Before you start planning an exercise program as a diabetic, you should know how physical exercise affects your insulin production and blood sugar levels.
If the amount of insulin circulating in the bloodstream is not enough, glucose cannot get into the cells to provide them with enough energy.
This results in an accumulation of glucose in the bloodstream. The end result is that your muscles don’t get the glucose they require, and your blood glucose climbs higher and more.
Additionally, if you exercise when your blood sugar is too high, you run the risk of ketoacidosis. Ketoacidosis is a diabetes condition that can be life-threatening.
If the insulin in your system is too much, your brain will mistakenly sense that there is sufficient sugar available for your muscle, so it slows its production of the sugar.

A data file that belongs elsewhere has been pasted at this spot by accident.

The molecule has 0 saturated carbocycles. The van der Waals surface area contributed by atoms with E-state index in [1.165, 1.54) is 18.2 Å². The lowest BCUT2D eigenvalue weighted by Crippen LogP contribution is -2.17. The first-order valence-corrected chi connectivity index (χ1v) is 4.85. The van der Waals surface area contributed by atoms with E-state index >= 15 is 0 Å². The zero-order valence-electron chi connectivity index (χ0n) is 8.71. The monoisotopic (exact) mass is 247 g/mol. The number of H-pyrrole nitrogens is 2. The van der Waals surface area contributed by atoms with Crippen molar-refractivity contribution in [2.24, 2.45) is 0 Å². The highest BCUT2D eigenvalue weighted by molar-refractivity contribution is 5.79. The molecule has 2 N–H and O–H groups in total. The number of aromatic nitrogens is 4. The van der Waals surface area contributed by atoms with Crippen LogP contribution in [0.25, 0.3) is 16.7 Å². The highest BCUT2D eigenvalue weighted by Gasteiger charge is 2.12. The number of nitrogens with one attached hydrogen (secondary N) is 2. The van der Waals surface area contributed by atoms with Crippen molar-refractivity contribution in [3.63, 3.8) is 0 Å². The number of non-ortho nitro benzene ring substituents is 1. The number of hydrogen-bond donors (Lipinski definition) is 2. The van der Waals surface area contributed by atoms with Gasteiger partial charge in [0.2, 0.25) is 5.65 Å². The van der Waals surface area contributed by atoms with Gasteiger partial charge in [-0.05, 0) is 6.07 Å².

At the same time, your muscles are using all or most of the available sugar; which makes your blood sugar level drop.
This effect is not good either for your health.
You should as much as possible prevent yourself from falling into a state of hyperglycemia or hypoglycemia while exercising.
Remember to always take the necessary precautions. Always test your blood sugar immediately before or after you exercise. Also, test your ketones before you begin exercising.
Ketones are substances your body produces when it starts to burn fatty acids. If your blood sugar is above 240mg/dl, check your ketone. You should not exercise till this problem has been corrected.
If you are diagnosed with Type 2 diabetes, you should not exercise if your blood sugar is 400mg/dl or greater.
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